David Haines and Joyce Hinterding

Standing before a dazzling projected image of a placid alpine scene disrupted by an avalanche, I am aware of two mysterious presences above me to the left and the right, spotlit to cast elaborate linear shadows on the floor. Looking up, I see two very large television antennae that seem perfectly capable of pulling in live signals from a camera trained on a distant mountain to cover this newsworthy event.

This isn’t what was really going on, of course. The “photorealist” image in David Haines and Joyce Hinterding’s installation Purple Rain, 2004, first shown at that year’s Bienal de São Paulo, is a computer-generated fiction based on video of a real mountain in New Zealand. The antennae pull in analog television broad- casting signals from the local environment and a complicated computer system uses those signals to trigger events in the video. Although what happens on the screen is always the same, the precise way in which it happens varies with the fluctuations of the captured television signals.

Like much of the work Haines and Hinterding have made together since 1999 (they also work individually), Purple Rain asserts the presence of a ubiquitous but invisible parallel landscape consisting of electromagnetic vibrations and signals, some man-made and some natural. Their collaborative work often charts the ebbs and flows of those signals and presents scenarios in which they become audible and visible.

Purple Rain differs from the duo’s earlier work in its specific focus on the concept and technology of broadcasting. It is an elementary tenet of communication theory that transmitted messages are encoded by a sender and decoded by a receiver. In successful communication, the decoding yields the message intended by the sender. Haines and Hinterding undermine this process by hijacking broadcast signals and using them to generate their own message. In this piece, decoding enjoys an absolute dominance over encoding: The computer can use any captured signal, however encoded, to influence the image of the exploding mountain. Purple Rain is thus a contemporary elaboration of one of the foundational impulses of video art, exemplified early on by Nam June Paik’s Magnet TV, 1965 (in which the signals received by a television set are distorted into abstraction by the presence of a magnet): to use the hardware of broadcasting in ways that defy its ostensible communicative purposes. The seeming ease with which this can be done is both scary and liberating, showing mediated communication as a risky and fragile process in which messages can readily go wrong, but also showing that we do not have to passively accept messages as they’ve been encoded.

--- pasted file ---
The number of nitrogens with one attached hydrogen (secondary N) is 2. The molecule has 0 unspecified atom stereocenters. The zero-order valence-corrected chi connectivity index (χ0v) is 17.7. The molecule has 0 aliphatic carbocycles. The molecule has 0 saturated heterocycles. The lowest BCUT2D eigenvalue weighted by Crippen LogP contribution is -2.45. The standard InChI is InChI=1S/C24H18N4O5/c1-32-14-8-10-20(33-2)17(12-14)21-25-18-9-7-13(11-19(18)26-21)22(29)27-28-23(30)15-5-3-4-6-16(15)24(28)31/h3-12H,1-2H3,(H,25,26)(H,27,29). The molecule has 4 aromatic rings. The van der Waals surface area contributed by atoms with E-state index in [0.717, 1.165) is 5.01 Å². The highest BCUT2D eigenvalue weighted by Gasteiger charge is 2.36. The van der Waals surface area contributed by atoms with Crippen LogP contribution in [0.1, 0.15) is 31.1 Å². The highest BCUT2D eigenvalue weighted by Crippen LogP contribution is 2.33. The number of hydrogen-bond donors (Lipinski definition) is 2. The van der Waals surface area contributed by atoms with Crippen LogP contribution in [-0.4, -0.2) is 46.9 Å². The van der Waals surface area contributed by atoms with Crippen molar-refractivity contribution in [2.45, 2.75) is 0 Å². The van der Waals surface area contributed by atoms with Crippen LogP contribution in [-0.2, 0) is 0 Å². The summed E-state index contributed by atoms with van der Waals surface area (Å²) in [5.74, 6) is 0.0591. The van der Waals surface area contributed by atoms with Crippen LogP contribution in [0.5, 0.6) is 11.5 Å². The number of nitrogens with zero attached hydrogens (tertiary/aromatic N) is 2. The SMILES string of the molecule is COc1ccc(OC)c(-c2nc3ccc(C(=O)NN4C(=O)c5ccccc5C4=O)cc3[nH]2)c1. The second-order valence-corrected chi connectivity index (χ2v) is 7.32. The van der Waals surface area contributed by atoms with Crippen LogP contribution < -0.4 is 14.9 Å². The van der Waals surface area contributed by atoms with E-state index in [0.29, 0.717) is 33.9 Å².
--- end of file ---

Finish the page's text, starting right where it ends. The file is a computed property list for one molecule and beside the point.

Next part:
While critical ruminations on communications technology are inevitable when considering a piece such as Purple Rain, this is not what comes immediately to mind when actually seeing and hearing the installation. The brilliant, grand-scale image of a powerful and recurrent natural phenomenon, presented dramatically in a darkened room, is sublime in the Romantic sense. The looming antennae overhead seem more to witness silently the event depicted on the screen than to produce it. They, too, are impressive—massive, sculptural versions of a familiar technology. The hardware is highlighted to draw attention not only to the manipulation of signals but also to its own aesthetic qualities. Haines and Hinterding thus juxtapose and hybridize two versions of the sublime—the longstanding pictorial tradition of the awe-inspiring landscape and the more recent notion of the technological sublime. The landscape image is technologized by being presented as reactive video, while the antennae are aestheticized by being presented as sculpture.

Philip Auslander